The Australian dollar has been on the front foot lately as investors brush aside some risk-off sentiment from earlier in the week. It seems the market isn’t as concerned about the possibility of a Grexit as initially thought, at least not yet, and the expected negative impact on Australian economy of such an event would be fairly limited. It’s worth noting that the still high yielding Australian dollar is an attractive option for cash leaving the euro, although this has to be weighed against stronger flows to the ultimate safe haven currencies, like the US dollar and yen.
A stronger than expected set of housing numbers from Australia today have also supported the currency in the Asia session, with building approvals jumping 2.4% in May (expected 1.2% m/m), bringing year-on-year growth to an impressive 17.6%. The data may not have a material long-term positive impact on the aussie, but they are helping to establish AUDUSD above 0.7700 in the short-term.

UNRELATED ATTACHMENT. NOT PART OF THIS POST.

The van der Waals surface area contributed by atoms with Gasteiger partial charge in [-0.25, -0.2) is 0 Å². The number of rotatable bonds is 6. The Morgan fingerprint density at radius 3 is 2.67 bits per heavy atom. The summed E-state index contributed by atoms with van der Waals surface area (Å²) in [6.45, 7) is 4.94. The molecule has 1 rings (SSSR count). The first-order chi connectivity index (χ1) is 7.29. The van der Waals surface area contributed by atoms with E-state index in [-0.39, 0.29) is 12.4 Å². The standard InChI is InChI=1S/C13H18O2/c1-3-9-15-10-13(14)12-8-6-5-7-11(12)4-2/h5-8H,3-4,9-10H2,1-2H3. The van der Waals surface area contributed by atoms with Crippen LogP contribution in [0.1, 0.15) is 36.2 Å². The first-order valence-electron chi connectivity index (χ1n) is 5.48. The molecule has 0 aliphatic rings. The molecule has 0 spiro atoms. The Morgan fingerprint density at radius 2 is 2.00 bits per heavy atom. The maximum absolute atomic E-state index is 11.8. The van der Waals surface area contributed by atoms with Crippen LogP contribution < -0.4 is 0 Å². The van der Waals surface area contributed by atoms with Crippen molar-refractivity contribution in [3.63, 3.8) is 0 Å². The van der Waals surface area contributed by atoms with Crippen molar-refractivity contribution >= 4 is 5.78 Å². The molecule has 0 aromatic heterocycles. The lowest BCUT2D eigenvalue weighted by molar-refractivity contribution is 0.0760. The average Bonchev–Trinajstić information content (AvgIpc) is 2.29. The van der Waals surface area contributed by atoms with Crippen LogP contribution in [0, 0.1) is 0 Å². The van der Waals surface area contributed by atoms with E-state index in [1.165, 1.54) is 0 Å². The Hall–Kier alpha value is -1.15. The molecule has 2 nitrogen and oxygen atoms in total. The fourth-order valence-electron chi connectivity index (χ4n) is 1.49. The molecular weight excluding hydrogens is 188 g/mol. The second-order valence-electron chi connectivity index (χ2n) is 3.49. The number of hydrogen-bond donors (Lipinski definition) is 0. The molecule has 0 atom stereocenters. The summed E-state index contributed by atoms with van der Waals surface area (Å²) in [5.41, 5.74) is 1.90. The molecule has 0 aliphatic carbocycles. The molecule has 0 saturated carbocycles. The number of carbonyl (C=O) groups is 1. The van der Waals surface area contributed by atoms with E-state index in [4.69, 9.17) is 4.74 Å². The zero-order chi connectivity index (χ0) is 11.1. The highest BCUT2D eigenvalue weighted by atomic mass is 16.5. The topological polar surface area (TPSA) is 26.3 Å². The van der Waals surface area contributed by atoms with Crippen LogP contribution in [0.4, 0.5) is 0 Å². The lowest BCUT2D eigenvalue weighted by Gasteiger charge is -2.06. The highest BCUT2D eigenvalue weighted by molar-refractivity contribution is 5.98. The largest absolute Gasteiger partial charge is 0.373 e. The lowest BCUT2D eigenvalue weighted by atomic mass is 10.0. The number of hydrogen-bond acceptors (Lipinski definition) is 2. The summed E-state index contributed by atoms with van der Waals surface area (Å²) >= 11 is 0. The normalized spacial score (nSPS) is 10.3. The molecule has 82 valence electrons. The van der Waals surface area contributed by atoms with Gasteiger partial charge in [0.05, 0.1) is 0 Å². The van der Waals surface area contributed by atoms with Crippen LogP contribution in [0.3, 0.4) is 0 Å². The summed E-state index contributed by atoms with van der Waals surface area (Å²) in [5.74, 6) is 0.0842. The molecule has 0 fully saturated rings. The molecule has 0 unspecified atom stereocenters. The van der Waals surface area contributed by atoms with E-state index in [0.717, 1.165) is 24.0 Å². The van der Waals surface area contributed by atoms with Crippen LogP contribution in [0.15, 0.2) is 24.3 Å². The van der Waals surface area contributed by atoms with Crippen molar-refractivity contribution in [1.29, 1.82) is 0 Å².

However, our medium-term bias for AUDUSD remains mildly bearish due to the cap that has been placed on the pair by the RBA and the belief that the US dollar will strengthen; a high AUD increases the RBA’s motivation to loosen monetary policy, which is generally a currency negative, hence the cap. That being said, it would likely take a substantial push towards the Australian dollar to have a material impact on the outlook for monetary policy.
From a technical perspective, AUDUSD is in no man’s land at the moment. There’s a lot of weight on the pair, but it still hasn’t been able to break through 0.7500/50. A push through this level may have to come from another potential US dollar rally. This unlikely threat of a US dollar rally and the aforementioned long-term weakness inherent in the aussie may keep AUDUSD broadly pinned below 0.8000.